ICC Charge 4 of 6 Kenyan Suspects

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A pre-trial chamber of the International Criminal Court (ICC) has announced that only four of the six Kenyans suspected of involvement in the violence which followed the 2007 elecitons will be charged with crimes against humanity.

The four suspects to be charged are: Deputy Prime Minister Uhuru Kenyatta, Head of the Public Service Francis Kirimi Muthaura, former Agriculture Minister William Ruto and journalist Joshua arap Sang.

The two suspects that have not been charged (on the basis of insufficient evidence) are: former Cabinet Minister Henry Kosgey and former police chief Mohammed Hussein Ali.

On the surface it might not look like this verdict will prove to be that controversial in Kenya – after all, during the last election Ali was a key ally of the Kibaki government while Kosgey was a member of the Orange Democratic Movement (ODM) opposition seen to be close to Raila Odinga. Moreover, of the four to be prosecuted two (Kenyatta and Muthaura) are alleged to have organized ‘anti-opposition’ violence among the Kikuyu community while two (Ruto and Sang) are alleged to have organized ‘anti-government’ violence among the Kalenjin community.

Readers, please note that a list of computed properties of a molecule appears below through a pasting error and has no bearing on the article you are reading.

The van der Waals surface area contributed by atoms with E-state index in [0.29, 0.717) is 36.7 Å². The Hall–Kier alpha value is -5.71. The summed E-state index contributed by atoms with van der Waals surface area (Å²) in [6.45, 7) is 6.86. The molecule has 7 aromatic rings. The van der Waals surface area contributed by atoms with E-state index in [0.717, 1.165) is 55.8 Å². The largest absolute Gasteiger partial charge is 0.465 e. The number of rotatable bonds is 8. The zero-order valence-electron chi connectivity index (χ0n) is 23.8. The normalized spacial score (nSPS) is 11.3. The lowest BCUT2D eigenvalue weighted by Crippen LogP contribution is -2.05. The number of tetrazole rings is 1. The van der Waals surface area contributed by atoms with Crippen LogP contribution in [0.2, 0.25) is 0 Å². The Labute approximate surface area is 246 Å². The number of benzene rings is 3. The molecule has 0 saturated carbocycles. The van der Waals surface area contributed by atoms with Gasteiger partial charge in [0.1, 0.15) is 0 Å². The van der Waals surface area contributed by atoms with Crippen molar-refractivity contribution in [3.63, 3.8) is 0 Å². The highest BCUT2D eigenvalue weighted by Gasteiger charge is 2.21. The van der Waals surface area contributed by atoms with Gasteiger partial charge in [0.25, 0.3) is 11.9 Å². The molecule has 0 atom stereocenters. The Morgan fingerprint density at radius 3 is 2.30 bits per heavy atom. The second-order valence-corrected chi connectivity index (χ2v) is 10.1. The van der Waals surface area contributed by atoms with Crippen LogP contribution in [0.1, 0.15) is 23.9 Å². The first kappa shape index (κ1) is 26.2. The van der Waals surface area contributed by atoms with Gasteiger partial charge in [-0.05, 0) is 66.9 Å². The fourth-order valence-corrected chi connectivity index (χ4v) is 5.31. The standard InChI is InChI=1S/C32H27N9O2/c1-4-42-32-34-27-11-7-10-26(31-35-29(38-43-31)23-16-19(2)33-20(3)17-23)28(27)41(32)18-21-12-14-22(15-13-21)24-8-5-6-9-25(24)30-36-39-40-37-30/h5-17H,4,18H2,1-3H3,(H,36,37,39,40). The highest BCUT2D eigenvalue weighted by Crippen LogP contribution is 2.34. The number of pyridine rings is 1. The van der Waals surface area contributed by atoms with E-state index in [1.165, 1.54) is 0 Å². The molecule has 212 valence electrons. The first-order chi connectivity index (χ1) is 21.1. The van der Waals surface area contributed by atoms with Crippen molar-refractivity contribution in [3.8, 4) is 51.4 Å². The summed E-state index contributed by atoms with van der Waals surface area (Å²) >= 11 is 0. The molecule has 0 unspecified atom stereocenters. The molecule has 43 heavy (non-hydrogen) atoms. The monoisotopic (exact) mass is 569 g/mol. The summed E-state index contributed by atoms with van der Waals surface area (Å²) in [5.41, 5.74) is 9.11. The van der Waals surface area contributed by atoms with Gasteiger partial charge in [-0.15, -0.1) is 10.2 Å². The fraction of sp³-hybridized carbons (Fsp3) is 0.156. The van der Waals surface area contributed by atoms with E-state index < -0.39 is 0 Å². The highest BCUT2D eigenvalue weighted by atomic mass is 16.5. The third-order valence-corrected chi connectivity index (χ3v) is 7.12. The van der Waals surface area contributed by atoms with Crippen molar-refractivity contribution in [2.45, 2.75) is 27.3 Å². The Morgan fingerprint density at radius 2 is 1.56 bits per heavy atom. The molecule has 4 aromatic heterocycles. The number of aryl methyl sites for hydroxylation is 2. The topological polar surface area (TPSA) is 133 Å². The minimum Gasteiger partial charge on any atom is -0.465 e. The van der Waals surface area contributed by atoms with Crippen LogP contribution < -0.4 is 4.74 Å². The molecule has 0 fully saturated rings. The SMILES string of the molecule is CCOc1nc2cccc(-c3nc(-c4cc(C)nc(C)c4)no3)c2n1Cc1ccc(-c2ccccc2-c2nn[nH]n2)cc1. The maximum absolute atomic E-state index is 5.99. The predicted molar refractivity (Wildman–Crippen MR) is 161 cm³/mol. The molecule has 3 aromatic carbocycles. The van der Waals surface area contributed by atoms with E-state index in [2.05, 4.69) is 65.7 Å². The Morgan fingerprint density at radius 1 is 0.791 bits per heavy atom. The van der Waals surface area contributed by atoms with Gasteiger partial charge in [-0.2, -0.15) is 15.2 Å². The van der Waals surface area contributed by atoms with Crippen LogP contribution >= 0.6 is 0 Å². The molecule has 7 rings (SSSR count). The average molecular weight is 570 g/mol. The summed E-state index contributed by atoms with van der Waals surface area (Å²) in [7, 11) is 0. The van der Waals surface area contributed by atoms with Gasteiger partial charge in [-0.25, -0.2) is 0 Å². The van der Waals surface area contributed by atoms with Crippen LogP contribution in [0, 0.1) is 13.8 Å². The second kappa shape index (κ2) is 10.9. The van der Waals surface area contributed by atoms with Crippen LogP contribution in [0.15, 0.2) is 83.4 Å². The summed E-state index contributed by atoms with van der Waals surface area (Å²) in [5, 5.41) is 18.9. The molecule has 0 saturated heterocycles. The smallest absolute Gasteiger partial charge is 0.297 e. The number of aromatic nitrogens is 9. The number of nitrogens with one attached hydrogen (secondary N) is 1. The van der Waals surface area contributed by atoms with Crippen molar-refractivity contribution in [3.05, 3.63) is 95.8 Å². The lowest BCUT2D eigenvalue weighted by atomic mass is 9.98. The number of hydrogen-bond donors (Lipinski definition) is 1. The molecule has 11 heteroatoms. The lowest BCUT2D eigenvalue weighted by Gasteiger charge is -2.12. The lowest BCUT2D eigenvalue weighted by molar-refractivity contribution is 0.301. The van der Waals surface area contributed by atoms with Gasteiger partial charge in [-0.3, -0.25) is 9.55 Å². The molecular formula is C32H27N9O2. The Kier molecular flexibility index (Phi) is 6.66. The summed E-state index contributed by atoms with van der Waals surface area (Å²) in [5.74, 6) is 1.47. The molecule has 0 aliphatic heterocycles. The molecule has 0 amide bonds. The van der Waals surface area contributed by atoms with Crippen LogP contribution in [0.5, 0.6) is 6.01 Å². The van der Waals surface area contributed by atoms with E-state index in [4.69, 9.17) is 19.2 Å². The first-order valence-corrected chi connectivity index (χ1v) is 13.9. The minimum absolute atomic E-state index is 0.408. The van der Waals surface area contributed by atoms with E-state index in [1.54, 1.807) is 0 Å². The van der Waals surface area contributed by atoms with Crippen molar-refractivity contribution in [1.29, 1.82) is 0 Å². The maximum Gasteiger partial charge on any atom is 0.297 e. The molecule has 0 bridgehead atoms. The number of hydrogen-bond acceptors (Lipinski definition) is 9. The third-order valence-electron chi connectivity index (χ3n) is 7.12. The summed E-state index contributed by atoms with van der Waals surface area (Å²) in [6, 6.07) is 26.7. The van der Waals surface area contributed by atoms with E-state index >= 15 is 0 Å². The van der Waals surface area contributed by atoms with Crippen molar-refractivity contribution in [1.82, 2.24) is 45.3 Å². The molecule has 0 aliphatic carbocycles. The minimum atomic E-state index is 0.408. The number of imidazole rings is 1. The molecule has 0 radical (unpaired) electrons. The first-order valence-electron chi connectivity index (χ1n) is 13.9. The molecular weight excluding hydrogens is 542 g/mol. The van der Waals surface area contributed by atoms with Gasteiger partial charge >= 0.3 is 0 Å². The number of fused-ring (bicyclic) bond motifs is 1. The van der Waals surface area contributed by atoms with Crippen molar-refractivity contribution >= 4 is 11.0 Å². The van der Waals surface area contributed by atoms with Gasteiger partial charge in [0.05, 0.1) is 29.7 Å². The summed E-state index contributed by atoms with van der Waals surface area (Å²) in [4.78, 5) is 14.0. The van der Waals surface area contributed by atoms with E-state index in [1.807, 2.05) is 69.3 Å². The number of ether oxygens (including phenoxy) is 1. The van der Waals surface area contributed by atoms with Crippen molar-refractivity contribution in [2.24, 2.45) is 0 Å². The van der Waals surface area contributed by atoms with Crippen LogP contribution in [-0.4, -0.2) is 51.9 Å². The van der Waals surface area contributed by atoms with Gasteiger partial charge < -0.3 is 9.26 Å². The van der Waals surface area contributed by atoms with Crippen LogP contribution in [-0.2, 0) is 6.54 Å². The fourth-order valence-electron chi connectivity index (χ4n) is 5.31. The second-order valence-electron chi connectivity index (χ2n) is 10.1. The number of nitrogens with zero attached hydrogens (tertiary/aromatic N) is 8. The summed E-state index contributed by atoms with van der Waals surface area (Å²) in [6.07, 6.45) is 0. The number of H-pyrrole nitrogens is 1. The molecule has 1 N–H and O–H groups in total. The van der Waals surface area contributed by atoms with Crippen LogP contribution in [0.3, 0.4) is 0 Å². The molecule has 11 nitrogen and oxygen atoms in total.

But since the last election political alliances have shifted.  Odinga and Ruto have fallen out amidst rumours that Ruto and Kenyatta – once fierce enemies – have formed a mutual insurance pact with the tacit support of President Kibaki. Although it seems unlikely that this ‘KKK’ alliance (so named because it brings together leaders of the Kikuyu, Kalenjin and Kamba communities) will unite behind a common presidential candidate, it is clear that Ruto’s faction of the ODM has rejected Odinga’s leadership.

Read in this light, the verdict seems far more likely to cause controversy because the decision not to prosecute Kosgey means that no charges have been pressed against any figure close to Odinga.  By contrast, four key figures associated with the KKK alliance will stand trial.  This is likely to simultaneously harden Odinga’s support for the process and President Kibaki’s opposition. Meanwhile the failure to charge Ali will disappoint many within Kenyan civil society as the Waki Report on the post-election violence implies that a significant number of deaths were the result not of civilian pangas but police bullets.

For a PDF of the Court’s public statement click here.

For  updates on the ICC cases check out http://www.icckenya.org/

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